Oh no! Yet again, SoundCloud is in the news for the wrong reasons. We keep covering the SoundCloud soap opera, yet it never seems to end. Not content with making deals with big labels, setting them at odds with their users (some of whom have been with the site since the beginning), the music hosting site has rolled out new software to scan uploaded music for any possible copyright infringement.
In fact, you’ve probably already experienced the software, made by a company called Zefr, on Youtube. You’ve probably already seen this image glaring back at you, in your crate digging or music cruising moments.
Like YouTube already does, it’s highly likely SoundCloud will leverage the Zefr technology to monetise copyright controlled content. As The Verge reports, Soundcloud already have a system from Audible Magic to scan and remove ‘illegal’ content, which has perhaps been far too effective at driving away users.
And this was his response:
Hey @Soundcloud, @depechemode sold a remix kit for Martyr back when it came out. Not disputing, deleting my #soundcloud tonight.
Jesse is definitely not the only one to suffer recently at the hands of SoundCloud’s overbearing policing in the last few days. FACT Magazine points out a few people that got hit, as well as their own mixes getting pulled.
The beginning of the end..?
As Mark mentioned in a message to me when we were talking about this:
“Soundcloud is either suicidal or is pivoting to be something else.”
I doubt we would ever see the figures, but it would be interesting to see how many users are no longer uploading, no longer signing up and whether new signups are just there to listen.
One thing’s for sure, SoundCloud’s PR has been absolutely terrible around all these happenings. A read of their blog quickly shows mainly posts that are either back-patting for their ‘On SoundCloud‘ partner programme, or fighting fires. There’s never any mention of all these backroom deals and new content ID systems that have been happening. We have to read about them on tech sites, and there’s never any positive discussion about it from SoundCloud. I can’t help feeling like they’re trying to sweep it under the rug.
If the company want to avoid haemorrhaging users, they need to start talking to the people that matter: the grass-roots DJs and producers creating the mass of content they’re benefiting financially from. If there’s real issues with DJ mixtapes and using other people’s music, either find a way round it, or stop marketing the site as an option.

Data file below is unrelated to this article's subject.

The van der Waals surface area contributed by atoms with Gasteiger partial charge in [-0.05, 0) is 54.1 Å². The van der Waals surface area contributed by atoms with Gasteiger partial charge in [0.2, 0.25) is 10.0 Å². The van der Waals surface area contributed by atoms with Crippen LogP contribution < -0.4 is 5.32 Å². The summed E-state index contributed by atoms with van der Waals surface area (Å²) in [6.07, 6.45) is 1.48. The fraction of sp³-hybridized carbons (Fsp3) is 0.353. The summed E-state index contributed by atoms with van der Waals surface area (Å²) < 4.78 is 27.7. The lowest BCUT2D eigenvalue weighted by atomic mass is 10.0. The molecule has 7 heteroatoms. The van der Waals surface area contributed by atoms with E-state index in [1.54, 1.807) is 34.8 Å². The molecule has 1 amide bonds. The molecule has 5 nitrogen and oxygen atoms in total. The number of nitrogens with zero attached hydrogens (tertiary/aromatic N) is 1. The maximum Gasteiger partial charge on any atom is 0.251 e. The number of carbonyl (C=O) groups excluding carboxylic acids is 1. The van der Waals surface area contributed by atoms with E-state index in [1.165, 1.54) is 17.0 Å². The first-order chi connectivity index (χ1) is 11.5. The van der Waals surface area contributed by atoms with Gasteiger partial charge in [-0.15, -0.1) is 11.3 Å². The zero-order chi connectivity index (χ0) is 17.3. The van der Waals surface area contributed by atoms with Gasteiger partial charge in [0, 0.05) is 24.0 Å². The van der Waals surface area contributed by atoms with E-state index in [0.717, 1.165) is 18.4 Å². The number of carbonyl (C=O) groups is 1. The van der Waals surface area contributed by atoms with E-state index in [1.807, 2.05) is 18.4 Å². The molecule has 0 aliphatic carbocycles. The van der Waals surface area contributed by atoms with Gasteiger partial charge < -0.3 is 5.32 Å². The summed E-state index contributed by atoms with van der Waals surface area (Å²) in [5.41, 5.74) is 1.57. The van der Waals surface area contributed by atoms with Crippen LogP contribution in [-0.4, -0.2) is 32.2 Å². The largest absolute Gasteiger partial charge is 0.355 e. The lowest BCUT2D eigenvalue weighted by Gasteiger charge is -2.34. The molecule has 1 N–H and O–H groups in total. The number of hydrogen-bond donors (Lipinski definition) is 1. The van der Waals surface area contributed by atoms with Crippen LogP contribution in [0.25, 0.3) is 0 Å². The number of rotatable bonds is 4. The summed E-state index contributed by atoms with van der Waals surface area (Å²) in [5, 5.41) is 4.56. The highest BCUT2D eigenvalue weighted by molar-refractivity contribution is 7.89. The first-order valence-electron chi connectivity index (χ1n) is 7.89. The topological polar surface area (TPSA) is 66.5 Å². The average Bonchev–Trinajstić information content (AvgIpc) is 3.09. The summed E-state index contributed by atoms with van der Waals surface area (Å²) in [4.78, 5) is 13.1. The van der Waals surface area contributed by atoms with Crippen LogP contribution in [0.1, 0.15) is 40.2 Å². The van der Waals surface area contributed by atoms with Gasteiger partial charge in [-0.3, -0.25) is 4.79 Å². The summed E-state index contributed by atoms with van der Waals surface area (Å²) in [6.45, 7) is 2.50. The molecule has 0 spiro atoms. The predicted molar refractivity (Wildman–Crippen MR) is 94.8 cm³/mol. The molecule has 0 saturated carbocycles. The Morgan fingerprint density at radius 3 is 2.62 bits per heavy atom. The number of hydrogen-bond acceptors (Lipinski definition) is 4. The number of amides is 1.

Wouldn’t it be better to notify uploaders of infringements while they’re in the process of adding the mix? Maybe talk about who and why the takedown? Have a link to some way to contact the claimant. As it stands, the onus is on ‘guilty until proven innocent’ with users, and the big labels always seem to get special treatment. It’s a horrible way to treat your customers. You know, those that pay your bills.
Here’s a question for you:
Do you support the measures SoundCloud is putting in place?
It seems like the only people benefiting from this clamping down are the big labels, and major players on SoundCloud that can leverage their following to potentially monetise their content. It does make you think, though… what is SoundCloud’s strategy on this? The whole point of the site from the start was to become a vibrant place to show off and discover new music.
Now, if this technology from Zefr does allow for artists to make money from ads, much like YouTube’s preroll and pop ups, there might be some potential. But it all comes back to the same thing: SoundCloud need to start talking to the common people (do I get a takedown for mentioning a Pulp song?). We get our information second hand, and end up second guessing.
Don’t worry though, there are plenty of alternatives, which I just so happened to check out in my music hosting group test a few weeks ago. If you’re worried about the direction SoundCloud is taking, read up and make an informed decision.